-a address
  
Example: compile.cmd -t "My Song" -c "Great Musician"
This will create a BASIC screen which reads "My Song by Great Musician".

Alternatively, you can use interactive-compile.cmd/.sh to interactively set
these parameters.

HINT 1: If you get a lot of noise between rows, you can manually adjust the 
nextFrame pointers in the sample data. These normally point to "core0". Increase
the value after "core" until the noise is reduced. The maximum is "core21".

HINT 2: It is usually a good idea to send your samples through a low-pass filter
with a cutoff of around 4400 Hz, because any frequency above this threshold will
produce aliasing sounds in zbmod.



Data Format
===========

SAMPLE DATA

Sample data is maintained in two files, "samples.asm" and "sampletab.asm".
"samples.asm" contains the actual sample data. It starts with an obligatory 
entry that looks like this:

smp0	db 1,0
	
After this, an arbitrary number of PCM samples may follow. Each sample should
be prefixed by a label, and end with a 0-byte. The actual sample data is 
unsigned and may contain values from 1 (lowest relative volume - not 0!) to 8
(highest relative volume).

"sampletab.asm" contains a list of pointers to the samples in "samples.asm".
There are two list entries for every sample. The first is the sample loop point-
if you don't want the sample to loop set this value to "smp0". The second value
is the actual pointer to the start of the sample, ie. the label you used in 
"samples.asm". The first line in the sample table must be

	dw smp0,smp0

This is the "silent sample", you use this to mute a channel.

MUSIC DATA

zbmod music data consists of a song sequence, followed by one or more patterns.

The song sequence is a list of pointers to the patterns, in the order in which
they are to be played. The sequence must contain the label "loop" somewhere,
this is where the player will loop to once it has finished the sequence. The
sequence list must be terminated with a 0-word. The shortest possible sequence
thus looks like this:

loop             ;loop point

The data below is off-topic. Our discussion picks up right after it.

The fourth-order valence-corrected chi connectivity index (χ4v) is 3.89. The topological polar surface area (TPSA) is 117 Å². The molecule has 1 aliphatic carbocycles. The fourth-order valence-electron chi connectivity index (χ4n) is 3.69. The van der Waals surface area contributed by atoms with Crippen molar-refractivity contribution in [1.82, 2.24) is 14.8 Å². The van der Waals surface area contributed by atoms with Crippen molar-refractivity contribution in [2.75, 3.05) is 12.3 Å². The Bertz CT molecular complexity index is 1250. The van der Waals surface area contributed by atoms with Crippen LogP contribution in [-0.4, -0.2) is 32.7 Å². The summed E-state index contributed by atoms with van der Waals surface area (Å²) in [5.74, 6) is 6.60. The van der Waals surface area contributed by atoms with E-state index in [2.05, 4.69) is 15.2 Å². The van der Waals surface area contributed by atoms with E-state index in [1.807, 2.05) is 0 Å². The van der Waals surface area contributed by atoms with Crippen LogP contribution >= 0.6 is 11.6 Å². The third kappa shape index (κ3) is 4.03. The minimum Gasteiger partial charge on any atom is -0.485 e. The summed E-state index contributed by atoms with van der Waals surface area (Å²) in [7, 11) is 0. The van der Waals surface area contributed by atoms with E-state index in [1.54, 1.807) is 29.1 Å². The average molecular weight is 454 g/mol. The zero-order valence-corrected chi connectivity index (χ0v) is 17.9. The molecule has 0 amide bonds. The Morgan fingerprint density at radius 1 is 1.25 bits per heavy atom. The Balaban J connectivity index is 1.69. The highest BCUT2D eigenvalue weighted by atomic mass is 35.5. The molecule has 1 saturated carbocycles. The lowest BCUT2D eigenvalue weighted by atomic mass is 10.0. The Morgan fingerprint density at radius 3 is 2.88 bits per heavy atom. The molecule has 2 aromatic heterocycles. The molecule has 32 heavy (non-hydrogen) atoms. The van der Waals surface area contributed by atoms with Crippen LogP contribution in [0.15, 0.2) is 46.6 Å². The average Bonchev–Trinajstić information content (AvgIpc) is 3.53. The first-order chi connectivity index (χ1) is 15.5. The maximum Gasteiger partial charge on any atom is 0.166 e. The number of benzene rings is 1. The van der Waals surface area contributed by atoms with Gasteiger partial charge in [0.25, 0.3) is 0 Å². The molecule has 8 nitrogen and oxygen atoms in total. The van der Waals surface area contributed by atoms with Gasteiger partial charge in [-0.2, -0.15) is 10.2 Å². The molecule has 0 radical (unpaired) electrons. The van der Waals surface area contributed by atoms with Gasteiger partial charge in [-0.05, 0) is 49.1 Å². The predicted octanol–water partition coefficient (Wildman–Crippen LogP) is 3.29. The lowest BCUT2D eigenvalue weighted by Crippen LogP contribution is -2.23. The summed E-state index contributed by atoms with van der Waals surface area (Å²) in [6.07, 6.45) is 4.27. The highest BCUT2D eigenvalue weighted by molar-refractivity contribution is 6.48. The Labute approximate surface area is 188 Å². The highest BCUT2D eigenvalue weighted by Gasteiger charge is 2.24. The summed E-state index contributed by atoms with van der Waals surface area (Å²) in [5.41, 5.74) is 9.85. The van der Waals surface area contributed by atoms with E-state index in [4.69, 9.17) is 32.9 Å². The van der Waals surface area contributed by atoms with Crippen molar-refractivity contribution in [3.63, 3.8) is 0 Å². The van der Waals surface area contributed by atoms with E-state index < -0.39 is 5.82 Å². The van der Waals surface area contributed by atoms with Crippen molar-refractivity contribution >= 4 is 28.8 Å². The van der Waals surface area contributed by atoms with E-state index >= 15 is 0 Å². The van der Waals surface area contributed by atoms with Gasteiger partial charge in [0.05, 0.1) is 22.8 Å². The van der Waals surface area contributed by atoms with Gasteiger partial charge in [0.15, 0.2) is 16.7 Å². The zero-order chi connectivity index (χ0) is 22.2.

dw ptn00    ;pointer to pattern 0
     dw 0        ;end marker
     
Patterns consist of one or more rows of note and instrument data. The layout is
as follows:

First byte is the flag byte. Flags are

bit 0 - data for channels 3 is omitted
bit 2 - data for channels 2 is omitted
bit 6 - data for channels 1 is omitted
bit 7 - pattern end

The second byte is the row length in ticks.

If bit 6 of the flag byte is cleared, the next byte sets the sample for channel
1. It is an 8-bit pointer to an entry in the sample table (sampletab.asm). Thus, 
to use sample 1, you would set this byte to 4 (because each entry is 4 bytes and
the silent sample is the first entry in the table). This is followed by an 8-bit 
frequency counter value.

If bit 2 of the flag byte is cleared, data for channel 2 follows. This works the
same as for channel 1.

If bit 0 of the flag byte is cleared, data for channel 3 follows. This works 
like with the other channels, but after the sample and frequency bytes you must
add a data word pointing directly to the desired sample (not to the table).

All pattern rows are terminated by a word-length pointer to next core to be 
executed in the player. This sets the initial relative volume for this row. It 
is often sufficient to set this to "core0" (ie. starting volume = 0), however 
for cleaner sound you might want to point to another of zbmod's 22 cores.

Note: On the first row of each pattern, you must set the data for all channels
(ie. flag must be 0). Also, each pattern must be terminated with a stand-alone
flag byte set to 0x80.